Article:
This protocol was derived from our previous publication (Heydenreich et al., 2017). This work was supported by Swiss National Science Foundation Doc.Mobility fellowship 165219 to FMH, Erasmus, EMBO Short Term Fellowship ASTF 420–2016 and Swiss National Science Foundation Doctoral Mobility Grant 31003A_159748/2 travel fellowships, and NanoMem ITN network funding to TM, NRW Strategy Project BioSC BOOST FUND “RIPE” to the Institute of Biochemical Plant Physiology at the Heinrich Heine University, Marie Curie (274497) and UBS Promedica Foundation post-doctoral fellowships to DM, and Swiss National Science Foundation grants 141898, 159748 to DBV and COST Action CM1207 GLISTEN.

Competing interests

The authors declare no competing financial or non-financial interests.

References

  1. Edelheit, O., Hanukoglu, A. and Hanukoglu, I. (2009). Simple and efficient site-directed mutagenesis using two single-primer reactions in parallel to generate mutants for protein structure-function studies. BMC Biotechnol 9: 61.
  2. Gibson, D. G., Smith, H. O., Hutchison, C. A., 3rd, Venter, J. C. and Merryman, C. (2010). Chemical synthesis of the mouse mitochondrial genome. Nat Methods 7(11): 901-903.
  3. Gibson, D. G., Young, L., Chuang, R. Y., Venter, J. C., Hutchison, C. A., 3rd and Smith, H. O. (2009). Enzymatic assembly of DNA molecules up to several hundred kilobases. Nat Methods 6(5): 343-345.
  4. Heydenreich, F. M., Miljuš, T., Jaussi, R., Benoit, R., Milić, D. and Veprintsev, D. B. (2017). High-throughput mutagenesis using a two-fragment PCR approach. Sci Rep 7(1): 6787.
  5. Liu, H. and Naismith, J. H. (2008). An efficient one-step site-directed deletion, insertion, single and multiple-site plasmid mutagenesis protocol. BMC Biotechnol 8: 91.
  6. Ortega, C., Abreu, C., Oppezzo, P. and Correa, A. (2019). Overview of high-throughput cloning methods for the post-genomic era. Methods Mol Biol 2025: 3-32.
  7. Sambrook, J. and Russell, D. W. (2006). The inoue method for preparation and transformation of competent E. coli: "ultra-competent" cells. CSH Protoc 2006(1).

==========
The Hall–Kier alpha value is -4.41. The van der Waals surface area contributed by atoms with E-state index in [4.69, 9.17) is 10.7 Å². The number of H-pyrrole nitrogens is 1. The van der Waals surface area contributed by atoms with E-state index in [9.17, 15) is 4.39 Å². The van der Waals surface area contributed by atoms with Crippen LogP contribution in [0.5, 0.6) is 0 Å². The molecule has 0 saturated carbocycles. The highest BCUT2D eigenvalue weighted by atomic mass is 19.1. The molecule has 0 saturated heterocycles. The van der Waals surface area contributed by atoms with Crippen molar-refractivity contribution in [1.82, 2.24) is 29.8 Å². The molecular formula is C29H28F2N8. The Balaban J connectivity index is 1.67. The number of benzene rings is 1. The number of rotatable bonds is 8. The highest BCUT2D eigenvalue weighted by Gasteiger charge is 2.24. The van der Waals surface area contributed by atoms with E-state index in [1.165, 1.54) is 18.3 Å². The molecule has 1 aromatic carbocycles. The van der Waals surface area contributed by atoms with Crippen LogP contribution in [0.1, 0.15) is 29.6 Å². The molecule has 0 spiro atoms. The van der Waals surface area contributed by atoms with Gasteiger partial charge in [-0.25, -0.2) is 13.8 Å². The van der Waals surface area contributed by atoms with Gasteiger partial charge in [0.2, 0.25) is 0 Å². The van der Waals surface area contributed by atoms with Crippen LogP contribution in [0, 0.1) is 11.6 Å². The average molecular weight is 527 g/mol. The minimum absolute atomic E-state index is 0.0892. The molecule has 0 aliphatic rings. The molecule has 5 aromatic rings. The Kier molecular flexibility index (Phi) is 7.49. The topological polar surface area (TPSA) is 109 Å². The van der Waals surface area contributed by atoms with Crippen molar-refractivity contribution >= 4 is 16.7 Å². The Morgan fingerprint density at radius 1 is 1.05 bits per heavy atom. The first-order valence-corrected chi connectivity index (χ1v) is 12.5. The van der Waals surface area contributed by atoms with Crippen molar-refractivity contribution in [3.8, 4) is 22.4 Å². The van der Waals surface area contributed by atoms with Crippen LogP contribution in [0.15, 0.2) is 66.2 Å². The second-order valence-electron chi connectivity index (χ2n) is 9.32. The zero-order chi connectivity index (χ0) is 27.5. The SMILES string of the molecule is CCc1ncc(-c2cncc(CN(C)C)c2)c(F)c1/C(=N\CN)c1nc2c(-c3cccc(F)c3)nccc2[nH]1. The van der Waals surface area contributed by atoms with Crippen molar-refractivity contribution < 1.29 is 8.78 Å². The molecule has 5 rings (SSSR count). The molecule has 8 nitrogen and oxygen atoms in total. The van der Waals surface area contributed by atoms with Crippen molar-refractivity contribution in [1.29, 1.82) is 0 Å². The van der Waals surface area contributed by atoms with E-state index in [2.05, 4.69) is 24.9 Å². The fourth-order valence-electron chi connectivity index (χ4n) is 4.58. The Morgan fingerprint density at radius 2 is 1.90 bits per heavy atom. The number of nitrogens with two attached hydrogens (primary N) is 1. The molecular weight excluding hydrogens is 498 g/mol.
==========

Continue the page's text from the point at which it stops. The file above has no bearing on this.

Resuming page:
8. Sun, D., Ostermaier, M. K., Heydenreich, F. M., Mayer, D., Jaussi, R., Standfuss, J. and Veprintsev, D. B. (2013). AAscan, PCRdesign and MutantChecker: a suite of programs for primer design and sequence analysis for high-throughput scanning mutagenesis. PLoS One 8(10): e78878.

简介

定点扫描诱变是一种有用的工具,可用于研究蛋白质功能和设计具有新特性(例如增加的稳定性或酶活性)的蛋白质。创建包含数百个定点突变体的系统库仍然是一项艰巨而昂贵的任务。建立此类文库的已建立方案包括在同一PCR中使用携带靶突变的一对引物对重组DNA进行PCR扩增。不幸的是,这种方法经常与PCR伪像结合使用,从而影响了定点诱变的整体效率。为了降低由于PCR伪影而导致的故障率,我们基于两片段PCR方法建立了高通量诱变方案。为此,将每种突变引入两个单独的PCR中,从而产生突变质粒的两个线性片段。在下一步中,将PCR模板消化,并使用Gibson组装将两个匹配的质粒片段连接在一起。将相应的诱变引物分成两个不同的PCR可以减少许多假象,从而提高总体克隆效率。此外,我们开发的免费软件可促进高通量引物设计和测序结果分析。总体而言,该协议使我们能够有效地产生具有400个单点突变且完全覆盖蛋白质序列的多个丙氨酸扫描文库。
【背景】高通量克隆技术被广泛用于涉及蛋白质表达和纯化的研究。特别是定点扫描诱变技术通常用于生成功能研究的突变体或用于生物物理学和结构生物学的稳定蛋白。这些目的所需的库可能包含数百个突变体,它们的生成可能既昂贵又耗时。使用带有重叠引物 eg QuikChange(Agilent)的单载体PCR创建了许多单点突变体文库。尽管这种诱变技术和类似的诱变技术已经很好地建立并广泛使用(有关最近的综述,请参见Ortega等,2019),但它们可能会导致最终载体产生许多不同的错误(Liu和Naismith ,2008年; Edelheit等人,2009年; Sun等人,2013年; Heydenreich等人,2017年),这是由内在序列重叠引起的底漆。此类错误包括其他突变和引物重复,这需要对多个菌落进行测序或进行另外几轮诱变。此处介绍的协议基于两片段PCR诱变,其中每个PCR反应中使用的引物均无序列互补性。将要克隆的质粒的两半分别在两个单独的PCR中扩增,然后使用Gibson组装反应进行体外环化(图1)。结果,每个突变体仅测序一个克隆后成功诱变反应的次数增加了,这使我们能够生成完整的 ca 蛋白质的丙氨酸扫描文库,其长度约为400个氨基酸。每个6周(Heydenreich等人,2017)。此外,我们的协议还可以用于在一轮克隆中插入多个点突变,并以更高的效率用于序列修饰(例如,添加纯化标签,小的插入和缺失)。

“”
图1.诱变技术概述。使用Asscan软件(Sun et al。,2013)设计用于高通量定点扫描诱变的诱变引物。每个突变体进行两次PCR反应,在每个突变体中,大约扩增了一半的载体。将包含一个突变的两个片段合并,然后在37°C下DpnI消化过夜。进行反应净化以纯化DNA片段,然后通过Gibson组装反应将其组装。用所得的环状质粒转化细菌,并将其铺在选择性的LB琼脂平板上。将每个突变体一个克隆发送到选择性LB琼脂96孔板上或以纯化的DNA进行测序。除细菌接种外,所有步骤均在96孔板上完成。使用MutantChecker程序以高通量的方式分析测序结果(Sun et al。,2013)。

关键字:扫描诱变, 定点, 高通量突变, 双片段PCR, Gibson 组装

材料和试剂

注意:所有试剂必须为分析纯或更高,并根据制造商的建议进行存储。所有塑料制品都必须不含DNase。

  1. 具有适当抗生素的LB-琼脂96孔板(可以从测序公司订购;如果没有,请参见食谱)
  2. 移液器吸头,10μl,200μl和1,250μl(VWR,欧洲目录号:613-1093、613-1092和613-1087)
  3. (可选)无菌牙签
  4. 15毫升和50毫升聚丙烯锥形管(Falcon,目录号:352096和352070)
  5. 1.5 ml微量离心管(进口,目录号:T330-7G)
  6. 移液容器(Diversified Biotech,目录号:REBP-3000)
  7. 96孔PCR板,0.2毫升(VWR,欧洲目录号:211-0297)
  8. Microseal'B'PCR板密封件(Bio-Rad,目录号:MSB1001)
  9. 深孔板96 / 2,000μl(Eppendorf,目录号:651033405)
  10. 用于培养板的透气性薄膜(VWR,欧洲目录号:391-1261)
  11. 无菌培养皿(例如,ThermoScientific Nuclon TM Delta Surface,目录号150350)
  12. 一次性无菌涂抹器(例如,VWR,目录号:612-5497)或2 mm高压灭菌的玻璃珠(例如,Supelco,目录号:1.04014)
  13. ZR-96 DNA清洁剂 集中器(Zymo Research,目录号:D4024)
  14. 具有化学活性的大肠杆菌 XL-1蓝色细胞(安捷伦,目录号:200249)或用于克隆的其他一些细胞株(Mach1,DH5α,TOP10 等。)
  15. 克隆引物
    ColE1A:5'-GGAGCGAACGACCTACACCGAACTGAGATACCTACAGCG-3'
    ColE1B:5'-CGCTGTAGGTATCTCAGTTCGGTGTAGGTCGTTCGCTCC-3'
    注意:这对引物可用于所有含有ColE1复制起点的质粒。
  16. 用作PCR模板的质粒
  17. 烟酰胺腺嘌呤二核苷酸,NAD + ,50 mM(New England Biolabs,目录号:B9007L)
  18. 脱氧核苷酸(dNTP)溶液混合物,每个dNTP均为10 mM(New England Biolabs,目录号:N0447S)
  19. T5核酸外切酶,10 U /μl(New England Biolabs,目录号:M0363S)
  20. Phusion HF DNA聚合酶,2 U /μl(New England Biolabs,目录号:M0530L)
  21. Taq DNA连接酶,40 U /μl(New England Biolabs,目录号:M0208L)